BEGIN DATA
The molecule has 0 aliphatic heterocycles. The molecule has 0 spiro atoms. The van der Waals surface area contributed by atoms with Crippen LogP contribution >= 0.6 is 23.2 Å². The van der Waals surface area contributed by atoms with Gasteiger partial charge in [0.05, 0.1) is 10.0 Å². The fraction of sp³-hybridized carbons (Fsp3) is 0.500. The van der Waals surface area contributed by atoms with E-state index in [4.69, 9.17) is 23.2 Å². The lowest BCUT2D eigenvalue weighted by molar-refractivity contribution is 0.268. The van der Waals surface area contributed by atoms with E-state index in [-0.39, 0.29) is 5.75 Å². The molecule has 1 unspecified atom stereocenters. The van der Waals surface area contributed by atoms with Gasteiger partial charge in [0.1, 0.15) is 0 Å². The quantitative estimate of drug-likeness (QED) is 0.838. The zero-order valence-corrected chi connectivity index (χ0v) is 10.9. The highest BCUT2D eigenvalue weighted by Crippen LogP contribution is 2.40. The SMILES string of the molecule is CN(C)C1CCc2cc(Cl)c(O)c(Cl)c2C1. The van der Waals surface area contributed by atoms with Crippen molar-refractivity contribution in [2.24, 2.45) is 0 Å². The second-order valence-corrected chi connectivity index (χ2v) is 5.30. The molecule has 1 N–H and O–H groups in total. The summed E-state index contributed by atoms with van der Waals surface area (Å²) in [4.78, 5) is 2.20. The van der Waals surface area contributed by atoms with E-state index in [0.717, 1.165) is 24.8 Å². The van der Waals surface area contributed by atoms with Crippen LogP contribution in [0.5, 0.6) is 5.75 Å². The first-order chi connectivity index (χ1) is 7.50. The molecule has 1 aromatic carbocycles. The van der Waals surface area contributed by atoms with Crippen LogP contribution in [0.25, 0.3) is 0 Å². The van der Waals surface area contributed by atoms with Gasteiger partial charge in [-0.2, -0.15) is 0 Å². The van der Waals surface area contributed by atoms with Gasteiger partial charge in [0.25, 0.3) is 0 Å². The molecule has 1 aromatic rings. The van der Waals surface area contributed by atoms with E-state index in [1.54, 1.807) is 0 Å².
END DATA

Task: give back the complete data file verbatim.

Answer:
The molecule has 0 aliphatic heterocycles. The molecule has 0 spiro atoms. The van der Waals surface area contributed by atoms with Crippen LogP contribution >= 0.6 is 23.2 Å². The van der Waals surface area contributed by atoms with Gasteiger partial charge in [0.05, 0.1) is 10.0 Å². The fraction of sp³-hybridized carbons (Fsp3) is 0.500. The van der Waals surface area contributed by atoms with E-state index in [4.69, 9.17) is 23.2 Å². The lowest BCUT2D eigenvalue weighted by molar-refractivity contribution is 0.268. The van der Waals surface area contributed by atoms with E-state index in [-0.39, 0.29) is 5.75 Å². The molecule has 1 unspecified atom stereocenters. The van der Waals surface area contributed by atoms with Gasteiger partial charge in [0.1, 0.15) is 0 Å². The quantitative estimate of drug-likeness (QED) is 0.838. The zero-order valence-corrected chi connectivity index (χ0v) is 10.9. The highest BCUT2D eigenvalue weighted by Crippen LogP contribution is 2.40. The SMILES string of the molecule is CN(C)C1CCc2cc(Cl)c(O)c(Cl)c2C1. The van der Waals surface area contributed by atoms with Crippen molar-refractivity contribution in [2.24, 2.45) is 0 Å². The second-order valence-corrected chi connectivity index (χ2v) is 5.30. The molecule has 1 N–H and O–H groups in total. The summed E-state index contributed by atoms with van der Waals surface area (Å²) in [4.78, 5) is 2.20. The van der Waals surface area contributed by atoms with E-state index in [0.717, 1.165) is 24.8 Å². The van der Waals surface area contributed by atoms with Crippen LogP contribution in [0.5, 0.6) is 5.75 Å². The first-order chi connectivity index (χ1) is 7.50. The molecule has 1 aromatic carbocycles. The van der Waals surface area contributed by atoms with Crippen LogP contribution in [0.25, 0.3) is 0 Å². The van der Waals surface area contributed by atoms with Gasteiger partial charge in [-0.2, -0.15) is 0 Å². The van der Waals surface area contributed by atoms with Gasteiger partial charge in [0.25, 0.3) is 0 Å². The molecule has 1 aromatic rings. The van der Waals surface area contributed by atoms with E-state index in [1.54, 1.807) is 0 Å².